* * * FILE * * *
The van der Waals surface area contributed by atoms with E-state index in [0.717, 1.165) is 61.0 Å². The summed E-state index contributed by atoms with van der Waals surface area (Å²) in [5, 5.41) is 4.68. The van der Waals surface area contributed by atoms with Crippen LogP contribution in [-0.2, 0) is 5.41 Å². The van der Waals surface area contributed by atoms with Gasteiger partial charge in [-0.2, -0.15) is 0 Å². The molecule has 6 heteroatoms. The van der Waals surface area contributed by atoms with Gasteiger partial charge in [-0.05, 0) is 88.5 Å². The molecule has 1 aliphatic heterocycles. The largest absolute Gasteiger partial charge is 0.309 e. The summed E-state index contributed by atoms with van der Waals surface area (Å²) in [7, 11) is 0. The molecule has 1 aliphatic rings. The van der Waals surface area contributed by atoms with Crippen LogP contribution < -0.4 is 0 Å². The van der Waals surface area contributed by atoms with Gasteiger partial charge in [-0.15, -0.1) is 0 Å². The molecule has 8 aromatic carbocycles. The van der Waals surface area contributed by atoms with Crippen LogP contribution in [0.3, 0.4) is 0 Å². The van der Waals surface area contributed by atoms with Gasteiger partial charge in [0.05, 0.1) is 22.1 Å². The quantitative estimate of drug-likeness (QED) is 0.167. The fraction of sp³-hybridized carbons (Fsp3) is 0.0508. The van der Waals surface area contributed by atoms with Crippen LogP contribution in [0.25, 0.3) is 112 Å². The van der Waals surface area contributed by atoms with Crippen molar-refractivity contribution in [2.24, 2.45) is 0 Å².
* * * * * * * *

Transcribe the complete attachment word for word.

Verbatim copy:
The van der Waals surface area contributed by atoms with E-state index in [0.717, 1.165) is 61.0 Å². The summed E-state index contributed by atoms with van der Waals surface area (Å²) in [5, 5.41) is 4.68. The van der Waals surface area contributed by atoms with Crippen LogP contribution in [-0.2, 0) is 5.41 Å². The van der Waals surface area contributed by atoms with Gasteiger partial charge in [-0.2, -0.15) is 0 Å². The molecule has 6 heteroatoms. The van der Waals surface area contributed by atoms with Gasteiger partial charge in [-0.05, 0) is 88.5 Å². The molecule has 1 aliphatic heterocycles. The largest absolute Gasteiger partial charge is 0.309 e. The summed E-state index contributed by atoms with van der Waals surface area (Å²) in [7, 11) is 0. The molecule has 1 aliphatic rings. The van der Waals surface area contributed by atoms with Crippen LogP contribution < -0.4 is 0 Å². The van der Waals surface area contributed by atoms with Gasteiger partial charge in [-0.15, -0.1) is 0 Å². The molecule has 8 aromatic carbocycles. The van der Waals surface area contributed by atoms with Crippen LogP contribution in [0.3, 0.4) is 0 Å². The van der Waals surface area contributed by atoms with Gasteiger partial charge in [0.05, 0.1) is 22.1 Å². The quantitative estimate of drug-likeness (QED) is 0.167. The fraction of sp³-hybridized carbons (Fsp3) is 0.0508. The van der Waals surface area contributed by atoms with Crippen LogP contribution in [0.25, 0.3) is 112 Å². The van der Waals surface area contributed by atoms with Crippen molar-refractivity contribution in [2.24, 2.45) is 0 Å².